This cave is one of the most important archaeological sites in central Queensland.

Professor John Mulvaney's archaeological excavations in the early 1960s revealed that Aboriginal habitation in this site extended to a depth of 3.28m below the floor level, and dated to 19 500 before present. This established Kenniff Cave as Australia's finest verified Pleistocene site, placing Australia firmly on the world archaeological map.

The extensive site is dominated by stencil art, with only a scattering of faint freehand figures. An interesting red humanoid figure with outstretched arms and legs is the most obvious freehand motif. This is located on the lower south-western wall, but water seepage damage makes this figure difficult to identify at times.

In the remaining stencil art, the visitor can see comprehensive record of artefacts once in daily use. These include a variety of leaf boomerangs, a 'boomerang club', a narrow shield, and hafted stone axes.

Several pairs of wallaroo 'half-hoopers' stencilled on lower wall areas are believed to represent animals in motion.

Although this art site has solar powered lighting, visitors are advised to use a flash for any photography.

Care for Aboriginal Art Sites
Much of the Aboriginal culture has been lost in this area. Your co-operation is essential in preserving what still exists for other to appreciate and enjoy.

Please stay on boardwalks at all times, dust kicked up from loose floor deposits damages the art. Do not touch or brush against the fragile art surfaces, they are easily dislodged and acids from your skin will hasten their erosion.

European Settlement
The first known European visitor to reach the area was explorer Sir Thomas Mitchell. In June 1846, he trekked along the Chesterton Range area on Mt Moffatt's western side. Mitchell named the Maranoa River during this expedition.

In June 1847, the park's south-western section received closer investigation when explorer Edmund Kennedy's expedition passed through on its way in search of the supposed inland sea.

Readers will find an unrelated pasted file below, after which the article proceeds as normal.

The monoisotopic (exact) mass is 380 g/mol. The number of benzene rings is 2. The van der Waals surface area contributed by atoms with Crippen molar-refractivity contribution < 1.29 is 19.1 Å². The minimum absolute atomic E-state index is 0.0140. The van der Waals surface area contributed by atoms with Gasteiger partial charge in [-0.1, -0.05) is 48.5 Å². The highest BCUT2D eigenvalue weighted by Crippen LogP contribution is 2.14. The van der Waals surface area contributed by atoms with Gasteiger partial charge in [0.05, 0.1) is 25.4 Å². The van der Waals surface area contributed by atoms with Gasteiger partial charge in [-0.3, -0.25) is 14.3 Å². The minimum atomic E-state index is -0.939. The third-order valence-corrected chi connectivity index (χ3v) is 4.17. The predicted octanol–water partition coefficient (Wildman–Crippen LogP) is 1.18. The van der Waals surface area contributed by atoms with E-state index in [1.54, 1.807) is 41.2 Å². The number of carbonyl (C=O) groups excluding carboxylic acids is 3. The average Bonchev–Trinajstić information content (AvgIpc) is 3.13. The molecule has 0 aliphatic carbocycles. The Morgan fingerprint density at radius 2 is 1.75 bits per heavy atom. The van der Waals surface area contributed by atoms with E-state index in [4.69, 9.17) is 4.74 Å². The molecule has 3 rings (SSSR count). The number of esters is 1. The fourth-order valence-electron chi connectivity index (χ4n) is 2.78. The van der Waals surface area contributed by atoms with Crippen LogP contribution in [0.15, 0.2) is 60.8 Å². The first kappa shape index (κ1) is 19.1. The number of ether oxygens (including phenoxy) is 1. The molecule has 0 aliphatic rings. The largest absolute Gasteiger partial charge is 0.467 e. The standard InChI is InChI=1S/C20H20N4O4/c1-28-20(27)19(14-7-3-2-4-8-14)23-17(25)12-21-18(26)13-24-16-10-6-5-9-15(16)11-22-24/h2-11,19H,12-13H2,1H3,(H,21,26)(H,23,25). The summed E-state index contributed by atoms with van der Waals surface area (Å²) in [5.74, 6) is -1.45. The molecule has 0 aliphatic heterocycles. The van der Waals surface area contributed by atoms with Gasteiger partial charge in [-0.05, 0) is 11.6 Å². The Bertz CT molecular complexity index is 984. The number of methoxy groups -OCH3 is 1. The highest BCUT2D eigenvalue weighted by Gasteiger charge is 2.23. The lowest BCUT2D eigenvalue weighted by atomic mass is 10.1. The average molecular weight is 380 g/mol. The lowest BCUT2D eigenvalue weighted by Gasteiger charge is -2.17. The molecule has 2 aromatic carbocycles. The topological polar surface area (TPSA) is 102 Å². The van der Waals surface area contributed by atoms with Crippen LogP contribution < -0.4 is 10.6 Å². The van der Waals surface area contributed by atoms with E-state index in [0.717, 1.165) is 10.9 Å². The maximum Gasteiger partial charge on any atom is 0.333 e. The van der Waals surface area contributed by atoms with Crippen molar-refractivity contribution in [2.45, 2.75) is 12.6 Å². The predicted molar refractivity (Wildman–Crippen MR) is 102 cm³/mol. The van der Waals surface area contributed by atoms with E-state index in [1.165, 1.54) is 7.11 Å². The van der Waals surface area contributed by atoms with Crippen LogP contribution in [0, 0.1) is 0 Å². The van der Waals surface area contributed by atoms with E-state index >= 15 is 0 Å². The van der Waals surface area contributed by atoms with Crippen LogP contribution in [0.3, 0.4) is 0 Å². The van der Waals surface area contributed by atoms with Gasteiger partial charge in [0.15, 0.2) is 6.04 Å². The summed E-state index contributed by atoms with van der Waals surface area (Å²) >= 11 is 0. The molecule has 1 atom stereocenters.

When the first settlers reached the area cannot be determined with surety, but the earliest recorded run appears to be an area called Valentina, forming part of what is now Warrong Station, on Mt Moffatt's southern boundary.

William Francis Kennedy, Tiereyboo Station, (near present day Condamine) applied for this and several other leases on 25 November 1859 only days before Queensland became a colony on 10 December. Numerous owners grazed the Mt Moffatt area until 1979 when it was declared a national park.

The Kenniff Story
Of the many characters and identities that made up the area's pastoral history the Kenniff brothers, James and Patrick, are the most well remembered. At the turn of the 19th century during their infamous horse stealing and cattle duffing careers, the brothers lived and camped near Kenniff Cave which now perpetuates their name.

In 1902, in Lethbridges Pocket, they are believed to have murdered Constable George Doyle and station manager Christian Dahlke who were executing a warrant for the brothers' arrest. Evidence indicated that Doyle and Dahlkes bodies were burnt on a large rock, the incineration site, in a creek not far from the murder scene.

Several days after the event Constable Millard from Warrego Police Station found Doyle's horse carrying saddle bags containing a grisly 200 lbs of charcoal, burnt human remains and clothing.

A police hunt of mammoth proportions lasted several months before the brothers were finally captured near Mitchell.

Further Information
The Ranger
Mt Moffat, Carnarvon National Park
(076) 26 3581

Queensland National Parks and Wildlife Service
PO Box 906
(079) 82 4555

Additional Visitor Information

Field Sites for the HWS Queensland Term